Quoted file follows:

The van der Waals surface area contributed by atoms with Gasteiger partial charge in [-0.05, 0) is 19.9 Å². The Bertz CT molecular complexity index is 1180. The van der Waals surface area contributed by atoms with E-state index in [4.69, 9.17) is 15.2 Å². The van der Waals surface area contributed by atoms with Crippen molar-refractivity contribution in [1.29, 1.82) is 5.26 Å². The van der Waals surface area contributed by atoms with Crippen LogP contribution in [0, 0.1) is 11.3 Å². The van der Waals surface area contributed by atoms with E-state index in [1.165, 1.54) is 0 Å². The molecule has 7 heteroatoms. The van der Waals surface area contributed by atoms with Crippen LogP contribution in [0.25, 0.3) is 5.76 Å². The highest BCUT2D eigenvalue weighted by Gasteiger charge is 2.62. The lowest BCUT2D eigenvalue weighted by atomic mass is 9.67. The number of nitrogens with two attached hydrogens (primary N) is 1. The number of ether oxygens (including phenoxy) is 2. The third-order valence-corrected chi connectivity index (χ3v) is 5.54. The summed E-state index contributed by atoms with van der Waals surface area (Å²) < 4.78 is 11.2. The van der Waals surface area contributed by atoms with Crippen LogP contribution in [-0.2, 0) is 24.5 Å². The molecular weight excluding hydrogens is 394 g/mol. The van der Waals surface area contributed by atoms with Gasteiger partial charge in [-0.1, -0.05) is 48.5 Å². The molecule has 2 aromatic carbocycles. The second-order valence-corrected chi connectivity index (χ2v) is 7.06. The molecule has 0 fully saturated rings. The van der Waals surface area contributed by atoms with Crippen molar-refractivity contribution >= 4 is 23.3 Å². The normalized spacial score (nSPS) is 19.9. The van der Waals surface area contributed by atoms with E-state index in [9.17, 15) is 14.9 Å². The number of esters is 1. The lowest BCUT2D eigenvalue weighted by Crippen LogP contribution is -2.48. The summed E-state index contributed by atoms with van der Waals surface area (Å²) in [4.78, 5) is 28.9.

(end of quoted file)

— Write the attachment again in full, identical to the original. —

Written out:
The van der Waals surface area contributed by atoms with Gasteiger partial charge in [-0.05, 0) is 19.9 Å². The Bertz CT molecular complexity index is 1180. The van der Waals surface area contributed by atoms with E-state index in [4.69, 9.17) is 15.2 Å². The van der Waals surface area contributed by atoms with Crippen molar-refractivity contribution in [1.29, 1.82) is 5.26 Å². The van der Waals surface area contributed by atoms with Crippen LogP contribution in [0, 0.1) is 11.3 Å². The van der Waals surface area contributed by atoms with E-state index in [1.165, 1.54) is 0 Å². The molecule has 7 heteroatoms. The van der Waals surface area contributed by atoms with Crippen LogP contribution in [0.25, 0.3) is 5.76 Å². The highest BCUT2D eigenvalue weighted by Gasteiger charge is 2.62. The lowest BCUT2D eigenvalue weighted by atomic mass is 9.67. The number of nitrogens with two attached hydrogens (primary N) is 1. The number of ether oxygens (including phenoxy) is 2. The third-order valence-corrected chi connectivity index (χ3v) is 5.54. The summed E-state index contributed by atoms with van der Waals surface area (Å²) < 4.78 is 11.2. The van der Waals surface area contributed by atoms with Crippen LogP contribution in [-0.2, 0) is 24.5 Å². The molecular weight excluding hydrogens is 394 g/mol. The van der Waals surface area contributed by atoms with Gasteiger partial charge in [-0.1, -0.05) is 48.5 Å². The molecule has 2 aromatic carbocycles. The second-order valence-corrected chi connectivity index (χ2v) is 7.06. The molecule has 0 fully saturated rings. The van der Waals surface area contributed by atoms with Crippen molar-refractivity contribution >= 4 is 23.3 Å². The normalized spacial score (nSPS) is 19.9. The van der Waals surface area contributed by atoms with E-state index in [9.17, 15) is 14.9 Å². The number of esters is 1. The lowest BCUT2D eigenvalue weighted by Crippen LogP contribution is -2.48. The summed E-state index contributed by atoms with van der Waals surface area (Å²) in [4.78, 5) is 28.9.